Color Blindness Part I

ColorBlindness

PartI

ColorBlindness

Justlike any other organism, human beings are also made up of cells. Eachcell contains a pair of genes, which are packed into protein parcelsknown as chromosomes. A person inherits these genes from bothparents, one from the father and the other from the mother.Unfortunately, some genes function abnormally causing geneticdisorders. Biologically, genes are passed from one generation to thenext hence, genetic disorders. Altered gene or combination of genescauses the genetic disorder. There are four groups of geneticdisorders namely, chromosome abnormalities, single gene disorder,multifactorial disorder, and mitochondrial disorder (Levineand Walls, 2013).The main ways of inheriting genetic disorder are x-linked recessive,x-linked dominant, autosomal recessive, and autosomal dominant. Up todate, there are over eighty genetic disorders. For my case, colorblindness is the most potential genetic disorder that can affect me.This paper introduces color blindness, outlines it major signs andsymptoms, and its mode of inheritance.

ColorVision Deficiency (CVD), commonly known as color blindness, is theinability to see or perceive color differences in a normal lightingcondition. It is a common gene disorder that is passed from parentsto their children. The X chromosome gene is responsible for thiscondition hence, the condition affects men more than women.According to research, 8% of men and 0.5% of women are affected withcolor blindness worldwide (Levineet. al., 2013).Color blind people see clearly just like other people, but theycannot fully differentiate colors. The majority of color blindinherit the condition from their mothers, who themselves are notcolor blind, but carriers. However, the effect of color blindness canbe severe, moderate, or mild depending with the defect. If thecondition is hereditary, the condition remains the same throughoutit does not get worse or better.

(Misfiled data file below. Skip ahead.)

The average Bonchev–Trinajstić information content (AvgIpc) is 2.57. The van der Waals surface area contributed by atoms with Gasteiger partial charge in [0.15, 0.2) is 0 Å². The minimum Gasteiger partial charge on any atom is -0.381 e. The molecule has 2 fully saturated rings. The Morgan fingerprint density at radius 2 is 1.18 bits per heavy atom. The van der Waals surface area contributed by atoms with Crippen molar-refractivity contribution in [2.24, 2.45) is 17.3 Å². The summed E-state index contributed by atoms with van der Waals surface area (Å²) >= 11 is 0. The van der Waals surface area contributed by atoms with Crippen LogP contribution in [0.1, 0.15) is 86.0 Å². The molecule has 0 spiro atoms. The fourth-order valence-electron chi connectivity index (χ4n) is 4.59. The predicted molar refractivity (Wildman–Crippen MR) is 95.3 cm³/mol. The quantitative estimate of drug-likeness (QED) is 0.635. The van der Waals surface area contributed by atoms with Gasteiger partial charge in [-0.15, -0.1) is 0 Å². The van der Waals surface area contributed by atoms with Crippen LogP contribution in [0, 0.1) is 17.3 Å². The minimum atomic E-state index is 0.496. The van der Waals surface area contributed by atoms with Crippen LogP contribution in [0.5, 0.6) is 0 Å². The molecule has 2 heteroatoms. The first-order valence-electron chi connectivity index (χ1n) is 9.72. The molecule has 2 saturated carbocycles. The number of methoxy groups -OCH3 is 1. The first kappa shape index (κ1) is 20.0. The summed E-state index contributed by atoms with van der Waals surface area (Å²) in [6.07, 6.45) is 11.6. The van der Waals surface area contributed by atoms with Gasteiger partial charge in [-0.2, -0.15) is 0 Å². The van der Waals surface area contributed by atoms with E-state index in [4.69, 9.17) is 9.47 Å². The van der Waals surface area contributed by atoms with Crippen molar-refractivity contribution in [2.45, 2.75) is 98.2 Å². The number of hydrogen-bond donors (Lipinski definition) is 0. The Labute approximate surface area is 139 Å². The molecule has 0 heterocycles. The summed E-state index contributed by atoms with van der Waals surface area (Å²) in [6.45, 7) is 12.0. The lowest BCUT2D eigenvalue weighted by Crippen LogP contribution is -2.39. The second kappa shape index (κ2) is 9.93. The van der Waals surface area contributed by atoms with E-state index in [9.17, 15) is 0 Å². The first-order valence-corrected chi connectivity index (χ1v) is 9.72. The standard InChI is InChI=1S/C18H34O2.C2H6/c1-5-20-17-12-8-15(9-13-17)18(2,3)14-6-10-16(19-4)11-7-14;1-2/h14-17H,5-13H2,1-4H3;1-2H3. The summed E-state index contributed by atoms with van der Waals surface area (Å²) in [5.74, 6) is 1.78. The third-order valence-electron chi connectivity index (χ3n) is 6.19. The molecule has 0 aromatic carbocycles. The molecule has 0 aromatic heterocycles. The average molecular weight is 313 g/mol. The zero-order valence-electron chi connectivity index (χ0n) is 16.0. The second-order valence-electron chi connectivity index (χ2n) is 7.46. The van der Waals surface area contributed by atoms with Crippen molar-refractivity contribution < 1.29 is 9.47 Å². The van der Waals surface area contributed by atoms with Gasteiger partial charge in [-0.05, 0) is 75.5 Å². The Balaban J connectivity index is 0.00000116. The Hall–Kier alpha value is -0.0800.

Signsand Symptoms

Asthe name suggests, the common symptom of color blindness isdifficulties in differentiating colors. For instance, one may fail todistinguish between red and green colors or blue and green. In somerare cases, people with the color disorder have rapid eye movement,while others only see black, white, and gray colors. According toDovidio,Gaertner, and Saguy (2015),people with color disorders are sensitive to bright colors, have anoutstanding sense of smell and night vision.

Modeof Inheritance

Thereare three types of inherited color blindness monochromacy,dichromacy, and anomalous trichromacy (Sanjek,2014).Monochromacy, also total color blindness, is the inability todistinguish color. It is caused by cone absence or defect. A personsees things as if they are only in black in white colors. Dichromacyoccurs when a basic color mechanism is not functioning or absent.However, it is more moderate compared to monochromacy. On the otherhand, anomalous trichromacy occurs when one of cone pigment isaltered.